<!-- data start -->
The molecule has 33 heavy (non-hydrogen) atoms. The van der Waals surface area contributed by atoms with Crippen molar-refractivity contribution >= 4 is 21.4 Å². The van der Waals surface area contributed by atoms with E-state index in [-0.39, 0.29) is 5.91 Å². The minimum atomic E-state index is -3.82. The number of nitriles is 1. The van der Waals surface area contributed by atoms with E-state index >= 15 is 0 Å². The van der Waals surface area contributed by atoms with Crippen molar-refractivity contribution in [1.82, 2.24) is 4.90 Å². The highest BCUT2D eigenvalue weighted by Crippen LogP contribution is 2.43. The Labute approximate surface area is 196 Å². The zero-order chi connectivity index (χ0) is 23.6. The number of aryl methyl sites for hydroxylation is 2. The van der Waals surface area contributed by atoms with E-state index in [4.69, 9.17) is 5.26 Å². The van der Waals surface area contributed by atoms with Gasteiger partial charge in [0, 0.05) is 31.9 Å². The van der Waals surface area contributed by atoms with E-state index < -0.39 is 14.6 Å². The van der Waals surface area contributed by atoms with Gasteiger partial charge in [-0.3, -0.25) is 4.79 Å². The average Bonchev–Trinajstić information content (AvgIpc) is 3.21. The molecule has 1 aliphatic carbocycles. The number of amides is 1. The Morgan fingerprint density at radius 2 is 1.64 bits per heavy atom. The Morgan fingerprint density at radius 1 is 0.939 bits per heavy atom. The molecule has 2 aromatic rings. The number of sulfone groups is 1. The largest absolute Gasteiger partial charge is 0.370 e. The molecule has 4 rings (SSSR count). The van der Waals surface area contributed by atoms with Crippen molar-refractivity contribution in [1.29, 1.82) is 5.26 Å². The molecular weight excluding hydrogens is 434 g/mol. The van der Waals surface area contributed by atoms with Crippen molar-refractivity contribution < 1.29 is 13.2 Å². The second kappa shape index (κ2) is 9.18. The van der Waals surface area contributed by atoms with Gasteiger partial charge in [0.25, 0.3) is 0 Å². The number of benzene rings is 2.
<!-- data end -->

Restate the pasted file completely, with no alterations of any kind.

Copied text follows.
The molecule has 33 heavy (non-hydrogen) atoms. The van der Waals surface area contributed by atoms with Crippen molar-refractivity contribution >= 4 is 21.4 Å². The van der Waals surface area contributed by atoms with E-state index in [-0.39, 0.29) is 5.91 Å². The minimum atomic E-state index is -3.82. The number of nitriles is 1. The van der Waals surface area contributed by atoms with E-state index >= 15 is 0 Å². The van der Waals surface area contributed by atoms with Crippen molar-refractivity contribution in [1.82, 2.24) is 4.90 Å². The highest BCUT2D eigenvalue weighted by Crippen LogP contribution is 2.43. The Labute approximate surface area is 196 Å². The zero-order chi connectivity index (χ0) is 23.6. The number of aryl methyl sites for hydroxylation is 2. The van der Waals surface area contributed by atoms with E-state index in [4.69, 9.17) is 5.26 Å². The van der Waals surface area contributed by atoms with Gasteiger partial charge in [0, 0.05) is 31.9 Å². The van der Waals surface area contributed by atoms with E-state index < -0.39 is 14.6 Å². The van der Waals surface area contributed by atoms with Gasteiger partial charge in [-0.3, -0.25) is 4.79 Å². The average Bonchev–Trinajstić information content (AvgIpc) is 3.21. The molecule has 1 aliphatic carbocycles. The number of amides is 1. The Morgan fingerprint density at radius 2 is 1.64 bits per heavy atom. The Morgan fingerprint density at radius 1 is 0.939 bits per heavy atom. The molecule has 2 aromatic rings. The number of sulfone groups is 1. The largest absolute Gasteiger partial charge is 0.370 e. The molecule has 4 rings (SSSR count). The van der Waals surface area contributed by atoms with Crippen molar-refractivity contribution in [1.29, 1.82) is 5.26 Å². The molecular weight excluding hydrogens is 434 g/mol. The van der Waals surface area contributed by atoms with Crippen molar-refractivity contribution < 1.29 is 13.2 Å². The second kappa shape index (κ2) is 9.18. The van der Waals surface area contributed by atoms with Gasteiger partial charge in [0.25, 0.3) is 0 Å². The number of benzene rings is 2.